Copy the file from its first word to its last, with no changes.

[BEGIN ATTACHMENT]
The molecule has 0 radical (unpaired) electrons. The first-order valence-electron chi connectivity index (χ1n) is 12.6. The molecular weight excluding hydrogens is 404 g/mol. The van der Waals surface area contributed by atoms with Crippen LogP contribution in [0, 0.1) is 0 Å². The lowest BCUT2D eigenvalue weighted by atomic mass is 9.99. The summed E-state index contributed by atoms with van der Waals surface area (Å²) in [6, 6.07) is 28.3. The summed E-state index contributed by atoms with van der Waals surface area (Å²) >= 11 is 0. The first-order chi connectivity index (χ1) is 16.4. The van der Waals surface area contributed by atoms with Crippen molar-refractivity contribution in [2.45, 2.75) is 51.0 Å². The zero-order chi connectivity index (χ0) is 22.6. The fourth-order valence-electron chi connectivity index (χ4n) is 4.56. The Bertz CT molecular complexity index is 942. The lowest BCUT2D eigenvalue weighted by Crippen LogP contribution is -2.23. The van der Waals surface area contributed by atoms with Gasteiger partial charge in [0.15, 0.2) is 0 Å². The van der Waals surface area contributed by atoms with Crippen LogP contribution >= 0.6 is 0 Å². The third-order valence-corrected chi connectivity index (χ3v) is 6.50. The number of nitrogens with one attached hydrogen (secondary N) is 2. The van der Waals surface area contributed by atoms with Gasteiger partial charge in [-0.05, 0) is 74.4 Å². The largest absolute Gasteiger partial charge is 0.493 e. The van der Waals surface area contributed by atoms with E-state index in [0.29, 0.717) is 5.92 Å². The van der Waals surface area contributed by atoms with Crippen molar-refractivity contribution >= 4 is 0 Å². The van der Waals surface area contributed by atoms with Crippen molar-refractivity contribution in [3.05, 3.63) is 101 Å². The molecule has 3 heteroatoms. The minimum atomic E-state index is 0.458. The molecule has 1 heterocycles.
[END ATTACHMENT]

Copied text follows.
The molecule has 0 radical (unpaired) electrons. The first-order valence-electron chi connectivity index (χ1n) is 12.6. The molecular weight excluding hydrogens is 404 g/mol. The van der Waals surface area contributed by atoms with Crippen LogP contribution in [0, 0.1) is 0 Å². The lowest BCUT2D eigenvalue weighted by atomic mass is 9.99. The summed E-state index contributed by atoms with van der Waals surface area (Å²) in [6, 6.07) is 28.3. The summed E-state index contributed by atoms with van der Waals surface area (Å²) >= 11 is 0. The first-order chi connectivity index (χ1) is 16.4. The van der Waals surface area contributed by atoms with Crippen molar-refractivity contribution in [2.45, 2.75) is 51.0 Å². The zero-order chi connectivity index (χ0) is 22.6. The fourth-order valence-electron chi connectivity index (χ4n) is 4.56. The Bertz CT molecular complexity index is 942. The lowest BCUT2D eigenvalue weighted by Crippen LogP contribution is -2.23. The van der Waals surface area contributed by atoms with Gasteiger partial charge in [0.15, 0.2) is 0 Å². The van der Waals surface area contributed by atoms with Crippen LogP contribution >= 0.6 is 0 Å². The third-order valence-corrected chi connectivity index (χ3v) is 6.50. The number of nitrogens with one attached hydrogen (secondary N) is 2. The van der Waals surface area contributed by atoms with Gasteiger partial charge in [-0.05, 0) is 74.4 Å². The largest absolute Gasteiger partial charge is 0.493 e. The van der Waals surface area contributed by atoms with E-state index in [0.29, 0.717) is 5.92 Å². The van der Waals surface area contributed by atoms with Crippen molar-refractivity contribution >= 4 is 0 Å². The van der Waals surface area contributed by atoms with Crippen molar-refractivity contribution in [3.05, 3.63) is 101 Å². The molecule has 3 heteroatoms. The minimum atomic E-state index is 0.458. The molecule has 1 heterocycles.